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If I sell equities in the taxable account, and buy equities that doesn't solve my problem of needing to reduce 10% of the equities in my portfolio. I agree I could do it, but I'm not sure it would move the ball forward for selling 10% of the equities and putting that money in fixed income/cash.

I understand the concept of a Roth conversion. I wish I could do them. However, any Roth conversion this year or the next 2 years would have to be done in mostly in the 28% bracket. Therefore, I think any Roth conversions will need to happen from 2016 on (mostly from my portfolio since DH turns 70 in 2017.
Sell the equities as outlined in post 19, that sells the 10% equities. On top of that, buy the Extended Market in the taxable account and sell it in the IRA. Still 10% equities sold, and the taxable account remains all equities.

Doing the Roth conversion cost you nothing if you are going to withdraw that amount from the IRA anyway. You pay 28% taxes if you withdraw from the IRA. You pay the same 28% taxes by characterizing that withdrawal as a Roth conversion. It's the same taxes either way, you're just calling it a Roth conversion instead of a withdrawal (and shifting the money around a bit differently). Effectively a no cost transfer from your taxable account to a Roth account.
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Roth conversion
Old 12-06-2013, 05:03 PM   #26
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Roth conversion

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Sell the equities as outlined in post 19, that sells the 10% equities. On top of that, buy the Extended Market in the taxable account and sell it in the IRA. Still 10% equities sold, and the taxable account remains all equities.
Ok I get what you are saying now. Yes, that might work. I need to play with it to see what that does to the international. The only bad thing is having to buy Strategic Income in my 401k since it has a .98 ER. (A couple of years ago Vanguard did a plan for us and at the time they put some of my 401k in the Strategic Income fund so they at at least thought it was the least worst option).

Quote:
Doing the Roth conversion cost you nothing if you are going to withdraw that amount from the IRA anyway. You pay 28% taxes if you withdraw from the IRA. You pay the same 28% taxes by characterizing that withdrawal as a Roth conversion. It's the same taxes either way, you're just calling it a Roth conversion instead of a withdrawal (and shifting the money around a bit differently). Effectively a no cost transfer from your taxable account to a Roth account.
I get that. Why I haven't done it is that I didn't see much point in doing a conversion if I was just going to turn around and immediately withdraw the converted money.

I guess what I could do is do the conversion early in the year and withdraw the converted money throughout the year and leave the earnings from it in there which would ultimately be able to withdrawn tax-free. Is that the reason to do this now?

Edit: Well I'm not sure the above works. This seems to say that if you withdraw in the same year you do the conversion then as to the amount withdrawn it is as if you never converted.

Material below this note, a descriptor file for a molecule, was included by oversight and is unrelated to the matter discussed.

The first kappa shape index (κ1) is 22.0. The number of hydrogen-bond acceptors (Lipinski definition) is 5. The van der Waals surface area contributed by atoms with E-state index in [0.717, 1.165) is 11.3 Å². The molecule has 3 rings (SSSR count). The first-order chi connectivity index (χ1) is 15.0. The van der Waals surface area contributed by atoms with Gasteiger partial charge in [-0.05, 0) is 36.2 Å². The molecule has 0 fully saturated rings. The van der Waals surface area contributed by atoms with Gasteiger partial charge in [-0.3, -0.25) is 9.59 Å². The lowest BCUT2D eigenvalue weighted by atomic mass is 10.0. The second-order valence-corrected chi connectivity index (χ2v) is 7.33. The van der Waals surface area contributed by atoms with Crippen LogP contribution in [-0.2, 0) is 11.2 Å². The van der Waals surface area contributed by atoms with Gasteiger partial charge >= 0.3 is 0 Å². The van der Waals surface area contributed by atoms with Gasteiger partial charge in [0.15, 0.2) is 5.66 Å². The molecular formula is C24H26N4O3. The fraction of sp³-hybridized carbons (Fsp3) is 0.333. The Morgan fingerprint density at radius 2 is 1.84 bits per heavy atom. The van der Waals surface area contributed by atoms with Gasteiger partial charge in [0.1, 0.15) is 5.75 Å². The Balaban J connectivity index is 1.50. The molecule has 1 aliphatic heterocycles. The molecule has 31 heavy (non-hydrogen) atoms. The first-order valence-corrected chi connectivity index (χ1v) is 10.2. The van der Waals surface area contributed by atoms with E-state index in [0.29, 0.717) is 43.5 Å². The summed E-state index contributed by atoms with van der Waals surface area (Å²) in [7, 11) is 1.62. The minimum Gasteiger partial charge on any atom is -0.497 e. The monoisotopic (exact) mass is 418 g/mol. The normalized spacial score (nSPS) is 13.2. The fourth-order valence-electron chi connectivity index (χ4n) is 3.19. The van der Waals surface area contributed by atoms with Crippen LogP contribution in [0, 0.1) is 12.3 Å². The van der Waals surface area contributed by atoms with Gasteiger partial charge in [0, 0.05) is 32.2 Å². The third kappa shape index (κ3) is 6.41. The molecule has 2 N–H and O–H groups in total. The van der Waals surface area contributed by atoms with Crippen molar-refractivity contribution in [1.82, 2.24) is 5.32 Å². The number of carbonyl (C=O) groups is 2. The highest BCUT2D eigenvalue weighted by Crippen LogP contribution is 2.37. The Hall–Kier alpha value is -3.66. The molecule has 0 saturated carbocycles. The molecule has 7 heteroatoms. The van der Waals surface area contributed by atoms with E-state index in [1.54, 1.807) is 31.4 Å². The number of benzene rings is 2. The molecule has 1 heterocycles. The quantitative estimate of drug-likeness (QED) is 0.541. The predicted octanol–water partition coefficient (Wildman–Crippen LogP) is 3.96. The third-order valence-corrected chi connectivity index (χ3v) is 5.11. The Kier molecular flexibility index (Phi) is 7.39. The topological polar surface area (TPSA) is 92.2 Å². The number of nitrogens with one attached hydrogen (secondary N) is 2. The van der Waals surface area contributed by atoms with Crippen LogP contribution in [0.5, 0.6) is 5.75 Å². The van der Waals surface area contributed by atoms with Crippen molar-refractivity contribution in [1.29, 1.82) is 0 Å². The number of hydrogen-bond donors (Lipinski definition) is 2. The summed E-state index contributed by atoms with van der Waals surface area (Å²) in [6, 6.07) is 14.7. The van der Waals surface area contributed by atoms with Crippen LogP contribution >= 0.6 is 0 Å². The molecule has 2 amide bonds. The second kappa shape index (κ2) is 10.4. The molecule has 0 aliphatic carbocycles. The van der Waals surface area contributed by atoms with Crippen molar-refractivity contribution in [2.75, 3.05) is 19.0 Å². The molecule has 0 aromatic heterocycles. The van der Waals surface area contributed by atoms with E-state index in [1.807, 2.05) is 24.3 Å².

Quote:
If you withdraw contributions (including any net earnings on the contributions) by the due date of your return for the year in which you made the contribution, the contributions are treated as if you never made them. If you have an extension of time to file your return, you can withdraw the contributions and earnings by the extended due date. The withdrawal of contributions is tax free, but you must include the earnings on the contributions in income for the year in which you made the contributions.
Publication 590 (2012), Individual Retirement Arrangements (IRAs)
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Old 12-06-2013, 08:48 PM   #27
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Ok I get what you are saying now. Yes, that might work. I need to play with it to see what that does to the international. The only bad thing is having to buy Strategic Income in my 401k since it has a .98 ER. (A couple of years ago Vanguard did a plan for us and at the time they put some of my 401k in the Strategic Income fund so they at at least thought it was the least worst option).
Unless you want to have an over abundance of S&P 500, I think you'll have to take some kind of hit like that.

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I get that. Why I haven't done it is that I didn't see much point in doing a conversion if I was just going to turn around and immediately withdraw the converted money.

I guess what I could do is do the conversion early in the year and withdraw the converted money throughout the year and leave the earnings from it in there which would ultimately be able to withdrawn tax-free. Is that the reason to do this now?

Edit: Well I'm not sure the above works. This seems to say that if you withdraw in the same year you do the conversion then as to the amount withdrawn it is as if you never converted.



Publication 590 (2012), Individual Retirement Arrangements (IRAs)